Anybody who's watched the iMore podcast has seen me wear these over-the-ear headphones. The MDR-X10s feature thunderous levels of bass, which is just how I like it (audiophiles looking for clean reproduction can look elsewhere). The cups can be folded beneath the headband for easy portability in a bag or backpack, and it comes with two flat, removable red cables - one's a straight headphone connection, the other sports inline controls and a mic. A carrying case and 1/4-inch adapter is also included.
No surprise to iMore readers, I'm sure - I got the iPhone 5s the day it came out. Touch ID is a total game changer for me. It's a constant source of frustration that my iPad doesn't have a Touch ID sensor. Between Touch ID and the extraordinary A7 processor, the iPhone 5s is Apple's best iPhone yet.
I'm still limping along with a third-generation iPad - the first Retina display-equipped model - because I'm sore at Apple for not including Touch ID with the iPad mini with Retina display. If that thing had Touch ID I'd pick it up in a heartbeat. But for now, I make do on this oldie but goodie.
Remember what I was saying before about being able to sync read messages? That's the same reason I use Echofon on my iPhone too. I can pick up right where I left off without having to mark messages as read already. I also prefer the simple, clean interface to the other Twitter clients I've tried. It looked like the developers were going to shelve the desktop software when Twitter made some API changes, but they've made a resurgence since then.
I don't use it all the time - the car service Uber isn't everywhere and can be expensive to use. But it sure beats hailing a cab when you want or need to get from point A to point B and don't want any fuss. The transaction is handled automatically so you never hand the driver cash and don't have to deal with a tip either. Just watch for elevated rates during peak hours.
This slick journaling app makes keeping track of what I've been doing a breeze. You can incorporate photos, use Markdown syntax if you want, quickly identify location and much more, all in a very intuitive and clean interface that makes it dead simple to look at past entries.
I prefer to use a TiVo DVR instead of the cable company's option, because I prefer the software interface and the programmability. The TiVo software lets me contact my box remotely to set up a recording when I'm not home. I've used this more times than I can count when I'm out and suddenly am reminded that there is something on later that I want to watch.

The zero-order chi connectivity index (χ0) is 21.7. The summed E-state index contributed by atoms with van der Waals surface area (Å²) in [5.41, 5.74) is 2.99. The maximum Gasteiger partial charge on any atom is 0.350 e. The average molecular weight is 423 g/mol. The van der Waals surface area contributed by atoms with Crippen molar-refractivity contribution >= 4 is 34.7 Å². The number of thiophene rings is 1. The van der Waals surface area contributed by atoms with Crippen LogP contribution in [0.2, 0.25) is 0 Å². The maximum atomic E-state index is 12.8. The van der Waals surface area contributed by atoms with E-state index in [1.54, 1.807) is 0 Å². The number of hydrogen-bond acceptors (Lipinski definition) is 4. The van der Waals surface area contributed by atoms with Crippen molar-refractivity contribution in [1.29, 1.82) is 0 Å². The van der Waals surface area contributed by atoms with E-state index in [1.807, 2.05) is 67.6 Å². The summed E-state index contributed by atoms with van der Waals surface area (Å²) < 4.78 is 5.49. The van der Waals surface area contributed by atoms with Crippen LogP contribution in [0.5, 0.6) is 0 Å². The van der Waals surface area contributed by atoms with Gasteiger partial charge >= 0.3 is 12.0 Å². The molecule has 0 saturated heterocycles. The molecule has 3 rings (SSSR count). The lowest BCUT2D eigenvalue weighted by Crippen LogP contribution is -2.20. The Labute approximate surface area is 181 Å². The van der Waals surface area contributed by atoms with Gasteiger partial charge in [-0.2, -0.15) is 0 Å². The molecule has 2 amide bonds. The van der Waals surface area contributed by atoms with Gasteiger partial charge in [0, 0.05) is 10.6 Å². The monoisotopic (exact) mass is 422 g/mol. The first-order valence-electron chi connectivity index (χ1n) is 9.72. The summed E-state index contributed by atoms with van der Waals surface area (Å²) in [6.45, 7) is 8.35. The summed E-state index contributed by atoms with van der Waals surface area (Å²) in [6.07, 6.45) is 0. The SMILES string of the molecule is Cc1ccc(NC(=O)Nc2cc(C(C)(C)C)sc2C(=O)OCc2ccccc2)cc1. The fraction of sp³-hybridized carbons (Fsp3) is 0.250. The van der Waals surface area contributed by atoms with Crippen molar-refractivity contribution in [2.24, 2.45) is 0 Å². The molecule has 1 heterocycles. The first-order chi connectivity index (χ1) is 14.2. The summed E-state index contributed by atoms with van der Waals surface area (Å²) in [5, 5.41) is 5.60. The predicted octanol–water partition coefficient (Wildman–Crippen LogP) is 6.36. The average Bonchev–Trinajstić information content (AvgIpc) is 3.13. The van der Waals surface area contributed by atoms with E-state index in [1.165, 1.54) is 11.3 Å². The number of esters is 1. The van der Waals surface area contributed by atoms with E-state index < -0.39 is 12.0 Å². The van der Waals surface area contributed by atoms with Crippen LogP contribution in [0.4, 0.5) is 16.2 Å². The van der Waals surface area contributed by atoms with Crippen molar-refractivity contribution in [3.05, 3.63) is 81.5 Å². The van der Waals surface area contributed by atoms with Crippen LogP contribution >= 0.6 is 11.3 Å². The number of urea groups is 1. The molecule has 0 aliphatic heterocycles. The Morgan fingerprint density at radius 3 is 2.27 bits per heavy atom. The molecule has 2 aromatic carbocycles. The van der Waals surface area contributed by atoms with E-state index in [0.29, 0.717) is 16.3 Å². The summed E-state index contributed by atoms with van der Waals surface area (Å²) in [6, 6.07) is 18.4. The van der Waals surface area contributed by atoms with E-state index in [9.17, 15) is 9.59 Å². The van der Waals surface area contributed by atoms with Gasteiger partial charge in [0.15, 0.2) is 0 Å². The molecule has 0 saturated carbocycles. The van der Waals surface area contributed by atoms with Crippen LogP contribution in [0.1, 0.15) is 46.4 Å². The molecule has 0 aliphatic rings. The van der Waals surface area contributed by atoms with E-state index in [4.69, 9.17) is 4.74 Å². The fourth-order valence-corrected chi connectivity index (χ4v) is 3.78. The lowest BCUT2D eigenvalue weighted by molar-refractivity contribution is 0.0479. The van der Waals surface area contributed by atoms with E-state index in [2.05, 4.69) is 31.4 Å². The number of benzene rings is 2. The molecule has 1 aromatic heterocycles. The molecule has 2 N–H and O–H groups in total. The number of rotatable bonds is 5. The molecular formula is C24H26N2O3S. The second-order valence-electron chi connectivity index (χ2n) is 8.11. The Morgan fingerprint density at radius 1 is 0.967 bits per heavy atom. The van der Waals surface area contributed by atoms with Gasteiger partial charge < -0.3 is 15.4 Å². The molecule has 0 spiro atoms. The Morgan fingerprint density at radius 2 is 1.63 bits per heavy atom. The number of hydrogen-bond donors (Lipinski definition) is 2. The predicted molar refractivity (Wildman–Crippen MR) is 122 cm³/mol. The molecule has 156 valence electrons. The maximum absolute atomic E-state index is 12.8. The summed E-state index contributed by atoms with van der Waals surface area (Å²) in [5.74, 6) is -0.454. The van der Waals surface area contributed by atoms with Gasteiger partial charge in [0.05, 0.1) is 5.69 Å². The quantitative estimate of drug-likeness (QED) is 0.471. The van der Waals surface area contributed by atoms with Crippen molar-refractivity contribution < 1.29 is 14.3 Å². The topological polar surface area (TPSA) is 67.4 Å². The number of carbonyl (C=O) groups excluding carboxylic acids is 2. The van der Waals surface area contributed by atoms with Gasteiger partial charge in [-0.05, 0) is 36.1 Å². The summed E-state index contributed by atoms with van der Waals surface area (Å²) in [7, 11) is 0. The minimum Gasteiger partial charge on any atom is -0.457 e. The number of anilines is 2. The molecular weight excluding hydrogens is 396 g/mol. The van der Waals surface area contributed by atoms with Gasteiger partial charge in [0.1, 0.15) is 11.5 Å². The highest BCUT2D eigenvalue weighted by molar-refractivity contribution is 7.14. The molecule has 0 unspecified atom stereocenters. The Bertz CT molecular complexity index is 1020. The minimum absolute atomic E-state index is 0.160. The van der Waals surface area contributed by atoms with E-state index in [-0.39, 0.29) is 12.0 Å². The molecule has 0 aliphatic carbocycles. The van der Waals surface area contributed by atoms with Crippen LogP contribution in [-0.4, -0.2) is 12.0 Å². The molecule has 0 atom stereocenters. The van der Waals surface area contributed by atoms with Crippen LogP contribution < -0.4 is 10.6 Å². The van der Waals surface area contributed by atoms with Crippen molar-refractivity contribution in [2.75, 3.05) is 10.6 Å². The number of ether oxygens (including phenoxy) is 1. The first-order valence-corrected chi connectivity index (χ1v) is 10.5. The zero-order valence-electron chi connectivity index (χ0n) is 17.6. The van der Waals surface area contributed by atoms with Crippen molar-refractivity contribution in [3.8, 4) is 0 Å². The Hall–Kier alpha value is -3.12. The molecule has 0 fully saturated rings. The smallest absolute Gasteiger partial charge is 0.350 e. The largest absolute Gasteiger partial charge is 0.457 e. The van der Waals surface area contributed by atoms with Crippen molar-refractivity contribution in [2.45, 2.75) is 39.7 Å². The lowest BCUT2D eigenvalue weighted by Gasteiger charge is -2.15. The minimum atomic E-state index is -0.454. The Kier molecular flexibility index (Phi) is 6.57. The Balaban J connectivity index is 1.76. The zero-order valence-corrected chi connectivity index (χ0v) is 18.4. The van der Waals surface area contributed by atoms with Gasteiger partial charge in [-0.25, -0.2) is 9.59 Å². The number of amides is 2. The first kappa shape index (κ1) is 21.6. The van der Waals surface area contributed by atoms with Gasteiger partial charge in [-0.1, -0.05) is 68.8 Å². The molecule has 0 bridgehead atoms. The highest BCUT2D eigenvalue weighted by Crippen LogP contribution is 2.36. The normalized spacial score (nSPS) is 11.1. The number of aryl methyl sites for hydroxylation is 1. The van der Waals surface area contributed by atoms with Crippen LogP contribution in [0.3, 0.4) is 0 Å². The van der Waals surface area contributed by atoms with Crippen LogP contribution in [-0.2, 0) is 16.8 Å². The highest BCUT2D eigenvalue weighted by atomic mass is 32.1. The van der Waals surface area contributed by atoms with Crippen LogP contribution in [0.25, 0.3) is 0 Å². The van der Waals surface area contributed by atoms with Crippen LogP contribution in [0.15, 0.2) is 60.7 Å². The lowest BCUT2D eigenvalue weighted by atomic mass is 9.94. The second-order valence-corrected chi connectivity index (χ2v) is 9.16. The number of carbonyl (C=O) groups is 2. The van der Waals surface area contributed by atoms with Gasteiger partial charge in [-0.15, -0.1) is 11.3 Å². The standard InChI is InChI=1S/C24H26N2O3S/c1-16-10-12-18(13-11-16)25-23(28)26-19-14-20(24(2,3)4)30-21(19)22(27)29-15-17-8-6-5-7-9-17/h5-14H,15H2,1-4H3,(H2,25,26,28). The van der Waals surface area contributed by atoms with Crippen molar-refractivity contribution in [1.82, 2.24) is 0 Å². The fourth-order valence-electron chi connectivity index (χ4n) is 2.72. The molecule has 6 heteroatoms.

PDP has a license with Marvel Comics for several of their classic comic book franchises; I picked up the case featuring the cover art from Giant-Sized X-Men #1. It's made out of durable polycarbonate, and while it doesn't offer any front-facing protection, it looks great on my iPhone 5s and has held up well under heavy use.
I like a good folio-style case because it provides back and front protection for the iPad. My favorite is Moshi's Concerti, which combines an inner silicone liner. You can set the screen at just about whatever angle you want on the inside of the case, if you're watching movies or typing on it. An elastic strap keeps the front closed when not in use, and a hand pocket makes it easy to hold. The microfiber is very soft and holds up well to constant use. Plus it's available in purple - always a plus.
At the risk of sounding like a Moshi fanboy, they make another product I consider indispensible - the iVisor screen protector. If you've ever struggled for hours to get a screen protector on without trapping bubbles, the iVisor - available in antiglare (AG) or clear (Glass) - is a revelation. Goes on in an instant, no bubbles. Ever. It's pricey compared to some screen protectors, but it's the last one you'll have to buy.
You've heard from me, now I want to hear from you. What are your favorite gadgets, devices and software from 2013?
Looking for more great gift ideas for the geeks - and non-geeks - in your life? Check out the rest of our 2013 holiday guides!